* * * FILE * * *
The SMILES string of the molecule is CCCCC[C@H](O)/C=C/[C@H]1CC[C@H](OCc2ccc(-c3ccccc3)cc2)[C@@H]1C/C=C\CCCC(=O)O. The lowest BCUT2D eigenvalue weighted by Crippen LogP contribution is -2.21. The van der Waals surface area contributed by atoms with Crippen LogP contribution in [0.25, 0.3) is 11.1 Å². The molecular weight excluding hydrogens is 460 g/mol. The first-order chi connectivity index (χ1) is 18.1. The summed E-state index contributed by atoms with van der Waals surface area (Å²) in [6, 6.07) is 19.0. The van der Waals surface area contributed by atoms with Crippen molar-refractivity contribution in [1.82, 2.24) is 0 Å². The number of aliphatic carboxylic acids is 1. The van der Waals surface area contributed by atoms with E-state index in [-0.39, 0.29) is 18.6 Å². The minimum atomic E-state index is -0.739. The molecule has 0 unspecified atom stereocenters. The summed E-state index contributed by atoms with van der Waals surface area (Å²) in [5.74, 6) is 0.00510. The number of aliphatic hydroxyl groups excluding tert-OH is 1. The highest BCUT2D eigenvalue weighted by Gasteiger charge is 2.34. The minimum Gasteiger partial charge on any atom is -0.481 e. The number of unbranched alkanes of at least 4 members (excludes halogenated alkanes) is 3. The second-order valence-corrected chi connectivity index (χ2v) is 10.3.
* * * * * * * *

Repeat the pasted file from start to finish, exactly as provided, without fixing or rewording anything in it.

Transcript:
The SMILES string of the molecule is CCCCC[C@H](O)/C=C/[C@H]1CC[C@H](OCc2ccc(-c3ccccc3)cc2)[C@@H]1C/C=C\CCCC(=O)O. The lowest BCUT2D eigenvalue weighted by Crippen LogP contribution is -2.21. The van der Waals surface area contributed by atoms with Crippen LogP contribution in [0.25, 0.3) is 11.1 Å². The molecular weight excluding hydrogens is 460 g/mol. The first-order chi connectivity index (χ1) is 18.1. The summed E-state index contributed by atoms with van der Waals surface area (Å²) in [6, 6.07) is 19.0. The van der Waals surface area contributed by atoms with Crippen molar-refractivity contribution in [1.82, 2.24) is 0 Å². The number of aliphatic carboxylic acids is 1. The van der Waals surface area contributed by atoms with E-state index in [-0.39, 0.29) is 18.6 Å². The minimum atomic E-state index is -0.739. The molecule has 0 unspecified atom stereocenters. The summed E-state index contributed by atoms with van der Waals surface area (Å²) in [5.74, 6) is 0.00510. The number of aliphatic hydroxyl groups excluding tert-OH is 1. The highest BCUT2D eigenvalue weighted by Gasteiger charge is 2.34. The minimum Gasteiger partial charge on any atom is -0.481 e. The number of unbranched alkanes of at least 4 members (excludes halogenated alkanes) is 3. The second-order valence-corrected chi connectivity index (χ2v) is 10.3.